During the season of Epiphany we are featuring Living Epistles during our Sunday morning worship. Epiphany is a season in which we explore how Jesus is revealed as the saviour of the world and how we can join in and participate in God’s saving work. It is a season to marvel at the mission of God and to intentionally think about how we can be on mission with our God. Our vision for these 5 Living Epistles is to highlight ways that we can allow the light of Christ to shine through us so that Christ may be revealed to the world.
St. Paul uses the language of living epistle in 2 Corinthians chapter 3:
You yourselves are our letter of recommendation, written on our hearts, to be known and read by all. And you show that you are a letter from Christ delivered by us, written not with ink but with the Spirit of the living God, not on tablets of stone but on tablets of human hearts.
When God gets a hold of us he writes upon our hearts – he gives us new hearts – he gives us HIS heart for the world. We are living epistles. We may be the only Bible people read. We may be the only church people ever experience. We are called to live our faith and proclaim, demonstrate, and embody the gospel of Jesus! We are called to reveal Jesus to others. However, as we seek to meet real needs and share the good news of Jesus, the great mystery is that we encounter Jesus and he is revealed to us more fully!
The Living Epistle yesterday was given by Brendan Case.
Here is what he said:
When we came to All Saints’ in July 2010, we quickly encountered another community: Oak Creek Village, the vast apartment complex abutting our little church. Oak Creek is overwhelmingly home to recent Latino immigrants, but also to a growing number of international refugees – Vietnamese, Nepalese, Iraqi, and others – placed by World Relief. This is a community struggling with language barriers and education gaps, many of them anxious and undocumented, mostly impoverished, but deeply hopeful.
I first got to know Oak Creek by volunteering with Eagle’s Nest, an after-school tutoring program for students from Oak Creek Elementary. These effortlessly bi-lingual children are suspended between two worlds, between their parents and school, between chiles rellenos and hamburgers, between Los Tres Reyes and Santa Claus. I worked with Alex and Eduardo, who were both reading well below grade level, and who both thought our time better spent playing under the table than working at it. Eduardo, who had a flair for the grotesque, did love the lessons when I would let him write an alternate ending to a story we had read, once transforming a heart-warming tale about a lost train rescued by a friendly helicopter into an explosive cataclysm in which all tragically perished.
When my class schedule kept me from working with Eagle’s Nest, I volunteered instead with a recently-inaugurated ESL program that meets at the Church of the Good Shepherd, hardly a mile west of here on Garrett Road. The students were about half Latino – many of them Eagle’s Nest parents – and about half World Relief refugees. Needless to say, my class, a welter of Vietnamese, Nepalese, and Spanish, was primed for hilarity, and I wasted no time in stepping in it. My second week of volunteering, I arrived to find an older Vietnamese man who hadn’t yet attended class sitting at one of the tables; naturally, I walked over to introduce myself: “I’m Brendan, what’s your name?”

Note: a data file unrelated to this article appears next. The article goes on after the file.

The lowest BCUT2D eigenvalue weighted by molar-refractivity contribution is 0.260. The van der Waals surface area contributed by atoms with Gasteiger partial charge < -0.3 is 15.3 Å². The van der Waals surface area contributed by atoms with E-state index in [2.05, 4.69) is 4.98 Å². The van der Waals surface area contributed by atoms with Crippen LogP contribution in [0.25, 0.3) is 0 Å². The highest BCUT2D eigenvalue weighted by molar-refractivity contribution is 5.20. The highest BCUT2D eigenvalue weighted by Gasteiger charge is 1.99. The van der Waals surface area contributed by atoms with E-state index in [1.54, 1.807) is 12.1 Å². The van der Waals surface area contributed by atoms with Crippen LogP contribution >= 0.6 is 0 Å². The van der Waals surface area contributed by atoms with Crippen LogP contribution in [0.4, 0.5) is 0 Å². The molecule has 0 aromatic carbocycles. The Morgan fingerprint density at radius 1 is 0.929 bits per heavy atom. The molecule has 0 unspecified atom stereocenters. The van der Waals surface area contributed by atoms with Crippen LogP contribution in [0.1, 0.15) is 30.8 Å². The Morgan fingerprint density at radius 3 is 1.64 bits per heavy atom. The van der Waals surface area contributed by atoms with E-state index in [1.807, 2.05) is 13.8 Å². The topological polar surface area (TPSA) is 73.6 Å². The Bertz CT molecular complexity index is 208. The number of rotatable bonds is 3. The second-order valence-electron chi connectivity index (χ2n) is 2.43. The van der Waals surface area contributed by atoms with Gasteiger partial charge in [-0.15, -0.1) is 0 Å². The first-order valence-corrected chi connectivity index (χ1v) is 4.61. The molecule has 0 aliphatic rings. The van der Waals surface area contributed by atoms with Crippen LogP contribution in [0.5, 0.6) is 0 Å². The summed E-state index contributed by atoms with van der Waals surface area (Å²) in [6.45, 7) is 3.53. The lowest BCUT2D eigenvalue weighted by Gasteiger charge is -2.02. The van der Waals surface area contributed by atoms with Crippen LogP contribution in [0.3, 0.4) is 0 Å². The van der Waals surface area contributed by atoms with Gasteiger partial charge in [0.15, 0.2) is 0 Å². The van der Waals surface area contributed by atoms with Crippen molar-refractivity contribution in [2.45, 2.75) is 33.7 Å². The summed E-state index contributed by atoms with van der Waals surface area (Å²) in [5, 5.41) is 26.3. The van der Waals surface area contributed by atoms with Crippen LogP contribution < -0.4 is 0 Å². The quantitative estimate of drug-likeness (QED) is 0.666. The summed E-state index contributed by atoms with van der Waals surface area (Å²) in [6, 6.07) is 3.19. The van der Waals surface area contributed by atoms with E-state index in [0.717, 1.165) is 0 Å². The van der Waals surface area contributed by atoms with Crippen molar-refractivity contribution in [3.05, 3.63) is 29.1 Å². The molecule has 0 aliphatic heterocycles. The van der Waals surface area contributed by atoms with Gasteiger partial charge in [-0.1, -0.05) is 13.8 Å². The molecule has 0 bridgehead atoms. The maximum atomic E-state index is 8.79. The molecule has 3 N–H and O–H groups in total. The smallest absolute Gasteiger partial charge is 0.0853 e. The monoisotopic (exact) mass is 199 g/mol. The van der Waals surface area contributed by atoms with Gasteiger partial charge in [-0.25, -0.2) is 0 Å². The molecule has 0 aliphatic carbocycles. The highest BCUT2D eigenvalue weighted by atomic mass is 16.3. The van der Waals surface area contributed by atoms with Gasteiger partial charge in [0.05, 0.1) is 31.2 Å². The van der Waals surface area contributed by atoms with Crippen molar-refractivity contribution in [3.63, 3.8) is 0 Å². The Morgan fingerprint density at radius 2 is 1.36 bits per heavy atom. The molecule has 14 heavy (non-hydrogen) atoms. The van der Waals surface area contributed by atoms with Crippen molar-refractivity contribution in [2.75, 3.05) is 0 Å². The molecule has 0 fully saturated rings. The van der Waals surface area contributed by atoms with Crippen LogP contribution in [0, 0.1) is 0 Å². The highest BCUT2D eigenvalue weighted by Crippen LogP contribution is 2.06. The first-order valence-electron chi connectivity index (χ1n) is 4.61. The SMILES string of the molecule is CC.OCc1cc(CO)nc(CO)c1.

I took it as an ill omen when he responded, “I’m new.”
“Yes, I know you’re new,” I answered, “but what’s your name?
“I’m new,” he persisted, the last syllable emphatic.
“Name?” I intoned like a spell. “New!” he said, tapping his chest.
I gave up and turned to Prem, a Nepalese man whom I knew had a little English already: “Prem, do you know his name?”
Prem grinned broadly, and nodded towards the chuckling newcomer – the two had about five words in common, but I could see they were sharing a joke. “His name,” Prem said, pausing for effect, “is Mr. Ngu – N-g-u.”
Later, I learned that Mr. Ngu, who at this point was in his seventies, had fought for the South Vietnamese during the war, and, after Saigon fell to the Vietcong, was held as a political prisoner for twenty five years. After he was released, he was eventually brought to Durham by WorldRelief, without family or friends, his speech meaningless to almost everyone he met. And yet Mr. Ngu was relentlessly sunny, even as he struggled to understand why he could say “Three sheep,” but not, “three cat.”
I hope that I was helpful to the Oak Creek residents I spent time with, that I was encouraging, and perhaps in some fragmentary way displayed the love of Christ. But, I am certain about a few things. I know that my time with these immigrants and refugees taught me more about living in exile than has anything else in my short life. “Here we have no continuing city,” says the Epistle to the Hebrews, “but we seek one which is to come.” Mr. Ngu necessarily – tragically – has far fewer illusions than I do about the permanence of our earthly homes; the immigrants of Oak Creek know far better than I do the sorrow of singing the Lord’s songs in a strange land.
I am also certain that because we once were aliens and strangers to God’s covenant (Eph. 2:12), but have now been “transferred from the domain of darkness to the kingdom of his Beloved Son” (Col. 1:13), we are called in turn to welcome the stranger in our midst. I am certain that whatever hospitality we can offer these our neighbors is a service to Christ, himself born a refugee (Lk 2:4-7), who will say to the righteous on judgment day, “I was a stranger, and you took me in” (Mt. 25:38).
Please consider how you might welcome and learn from the community of Oak Creek.
For more information about volunteering with Eagles’ Nest or the ESL program we sponsor please email Thomas Kortus: email@example.com